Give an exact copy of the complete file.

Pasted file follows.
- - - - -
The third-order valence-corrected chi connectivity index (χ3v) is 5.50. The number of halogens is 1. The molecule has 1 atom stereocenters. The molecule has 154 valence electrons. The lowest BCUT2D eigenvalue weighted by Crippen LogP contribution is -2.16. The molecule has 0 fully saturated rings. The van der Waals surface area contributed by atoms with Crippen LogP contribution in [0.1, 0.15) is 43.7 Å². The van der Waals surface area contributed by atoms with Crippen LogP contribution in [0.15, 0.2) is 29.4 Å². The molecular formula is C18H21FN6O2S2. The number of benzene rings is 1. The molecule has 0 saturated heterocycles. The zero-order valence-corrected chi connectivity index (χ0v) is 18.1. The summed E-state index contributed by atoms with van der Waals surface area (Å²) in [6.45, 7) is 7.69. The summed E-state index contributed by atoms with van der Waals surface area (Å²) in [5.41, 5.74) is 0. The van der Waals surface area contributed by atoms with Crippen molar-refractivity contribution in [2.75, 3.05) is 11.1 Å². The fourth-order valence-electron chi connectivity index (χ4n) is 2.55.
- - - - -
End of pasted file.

The third-order valence-corrected chi connectivity index (χ3v) is 5.50. The number of halogens is 1. The molecule has 1 atom stereocenters. The molecule has 154 valence electrons. The lowest BCUT2D eigenvalue weighted by Crippen LogP contribution is -2.16. The molecule has 0 fully saturated rings. The van der Waals surface area contributed by atoms with Crippen LogP contribution in [0.1, 0.15) is 43.7 Å². The van der Waals surface area contributed by atoms with Crippen LogP contribution in [0.15, 0.2) is 29.4 Å². The molecular formula is C18H21FN6O2S2. The number of benzene rings is 1. The molecule has 0 saturated heterocycles. The zero-order valence-corrected chi connectivity index (χ0v) is 18.1. The summed E-state index contributed by atoms with van der Waals surface area (Å²) in [6.45, 7) is 7.69. The summed E-state index contributed by atoms with van der Waals surface area (Å²) in [5.41, 5.74) is 0. The van der Waals surface area contributed by atoms with Crippen molar-refractivity contribution in [2.75, 3.05) is 11.1 Å². The fourth-order valence-electron chi connectivity index (χ4n) is 2.55.